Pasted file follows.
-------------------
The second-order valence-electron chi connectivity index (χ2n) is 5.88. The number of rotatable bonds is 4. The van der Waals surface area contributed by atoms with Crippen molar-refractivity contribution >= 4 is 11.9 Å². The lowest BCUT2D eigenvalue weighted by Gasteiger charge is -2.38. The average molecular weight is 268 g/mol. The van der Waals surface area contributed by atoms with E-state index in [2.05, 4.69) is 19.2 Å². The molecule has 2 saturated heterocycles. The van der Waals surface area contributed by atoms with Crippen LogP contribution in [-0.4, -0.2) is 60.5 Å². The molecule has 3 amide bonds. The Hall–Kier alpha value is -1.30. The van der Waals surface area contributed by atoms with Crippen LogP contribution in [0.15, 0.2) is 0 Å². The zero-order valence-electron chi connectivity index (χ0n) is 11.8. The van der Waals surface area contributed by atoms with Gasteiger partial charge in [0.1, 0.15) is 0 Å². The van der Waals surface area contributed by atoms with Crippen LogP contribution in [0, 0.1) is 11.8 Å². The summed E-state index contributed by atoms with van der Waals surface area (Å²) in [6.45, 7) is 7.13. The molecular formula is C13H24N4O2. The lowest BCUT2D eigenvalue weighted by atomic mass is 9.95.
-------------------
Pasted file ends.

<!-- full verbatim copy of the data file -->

The second-order valence-electron chi connectivity index (χ2n) is 5.88. The number of rotatable bonds is 4. The van der Waals surface area contributed by atoms with Crippen molar-refractivity contribution >= 4 is 11.9 Å². The lowest BCUT2D eigenvalue weighted by Gasteiger charge is -2.38. The average molecular weight is 268 g/mol. The van der Waals surface area contributed by atoms with E-state index in [2.05, 4.69) is 19.2 Å². The molecule has 2 saturated heterocycles. The van der Waals surface area contributed by atoms with Crippen LogP contribution in [-0.4, -0.2) is 60.5 Å². The molecule has 3 amide bonds. The Hall–Kier alpha value is -1.30. The van der Waals surface area contributed by atoms with Crippen LogP contribution in [0.15, 0.2) is 0 Å². The zero-order valence-electron chi connectivity index (χ0n) is 11.8. The van der Waals surface area contributed by atoms with Gasteiger partial charge in [0.1, 0.15) is 0 Å². The van der Waals surface area contributed by atoms with Crippen LogP contribution in [0, 0.1) is 11.8 Å². The summed E-state index contributed by atoms with van der Waals surface area (Å²) in [6.45, 7) is 7.13. The molecular formula is C13H24N4O2. The lowest BCUT2D eigenvalue weighted by atomic mass is 9.95.